A Separate email then-National Institutes of Health director Francis Collins says the debate may have gotten ugly.
Collins wrote shortly after the teleconference that the arguments against a laboratory origin were presented by Fouchier and Drosten “with more force than necessary”.
Koopmans, Drosten, Fouchier, Andersen and Holmes did not respond to emailed questions.
The argument that the Wuhan Institute of Virology only worked with published and well-known viruses in the lab has been undermined by new information about the extent of the ongoing coronavirus hunt and the interest from the laboratory to work with reverse genetics on unknown viruses.
Richard Ebright, professor of chemistry and chemical biology at Rutgers University and lab director at the university’s Waksman Institute for Microbiology, said it could be difficult for virologists who have championed the relatively limitless research on the a gain of function in the debate over Fouchier’s work ten years ago. to consider the possibility that COVID-19 may have resulted from a laboratory accident.
“For people who had argued forcefully that the probability that a GOF research-related accident could cause a pandemic is almost nil on the time scale of five to ten decades, it is difficult to recognize the possibility that a research-related accident GOF accident may have caused a pandemic already in this decade,” Ebright said. “For people who make a living doing research on GOF — especially those who were involved in the specific GOF research project that may have caused the pandemic — it’s even more difficult.”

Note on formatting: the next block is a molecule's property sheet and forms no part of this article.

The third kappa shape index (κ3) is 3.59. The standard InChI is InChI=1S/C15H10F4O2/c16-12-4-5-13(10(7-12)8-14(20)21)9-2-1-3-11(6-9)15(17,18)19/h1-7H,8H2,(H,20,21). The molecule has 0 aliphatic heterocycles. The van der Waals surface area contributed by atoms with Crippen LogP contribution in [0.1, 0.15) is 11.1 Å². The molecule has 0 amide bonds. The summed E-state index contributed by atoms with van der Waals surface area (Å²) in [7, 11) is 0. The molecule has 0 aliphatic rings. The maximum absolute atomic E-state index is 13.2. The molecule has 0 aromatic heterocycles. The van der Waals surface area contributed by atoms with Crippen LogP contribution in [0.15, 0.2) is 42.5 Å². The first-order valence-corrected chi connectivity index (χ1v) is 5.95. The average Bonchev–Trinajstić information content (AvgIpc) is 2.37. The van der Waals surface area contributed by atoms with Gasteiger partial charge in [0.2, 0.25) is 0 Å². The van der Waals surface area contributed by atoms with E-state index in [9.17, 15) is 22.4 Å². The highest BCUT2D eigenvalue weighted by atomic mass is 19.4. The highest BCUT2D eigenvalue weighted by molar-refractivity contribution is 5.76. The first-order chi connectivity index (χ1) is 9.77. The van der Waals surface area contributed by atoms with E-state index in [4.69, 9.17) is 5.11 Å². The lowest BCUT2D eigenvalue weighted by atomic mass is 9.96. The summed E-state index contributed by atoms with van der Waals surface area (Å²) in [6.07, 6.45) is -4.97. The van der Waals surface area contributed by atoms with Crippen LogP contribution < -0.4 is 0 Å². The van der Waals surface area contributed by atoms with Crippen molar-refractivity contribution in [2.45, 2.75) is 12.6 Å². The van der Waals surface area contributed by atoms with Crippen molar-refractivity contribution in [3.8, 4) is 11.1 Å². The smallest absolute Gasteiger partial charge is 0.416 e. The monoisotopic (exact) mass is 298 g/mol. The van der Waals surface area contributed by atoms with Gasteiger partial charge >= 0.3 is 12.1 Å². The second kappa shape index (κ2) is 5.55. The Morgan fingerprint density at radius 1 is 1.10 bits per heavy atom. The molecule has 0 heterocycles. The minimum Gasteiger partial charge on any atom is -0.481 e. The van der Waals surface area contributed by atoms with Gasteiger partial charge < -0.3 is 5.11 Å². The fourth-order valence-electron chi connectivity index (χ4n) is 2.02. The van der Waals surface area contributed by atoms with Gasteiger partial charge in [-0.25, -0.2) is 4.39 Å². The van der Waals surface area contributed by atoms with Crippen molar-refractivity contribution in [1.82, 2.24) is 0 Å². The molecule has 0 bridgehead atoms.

Ebright also criticized government officials who have funded gain-of-function work over the years, including outgoing National Institute of Allergy and Infectious Diseases director Anthony Fauci. Fauci has has encouraged gain-of-function research as longtime director of the NIH’s institute of infectious diseases and has funded work on coronaviruses done in conjunction with the Wuhan Institute of Virology. Part of it funding has been found be improper with NIH’s own policies.
“And, for public officials who, through negligence or faulty execution, violated federal policies to fund GOF research without the risk-benefit review mandated by federal policies — especially those who violated federal policies to fund the specific GOF research project that may have caused the pandemic — that’s even harder,” Ebright concluded.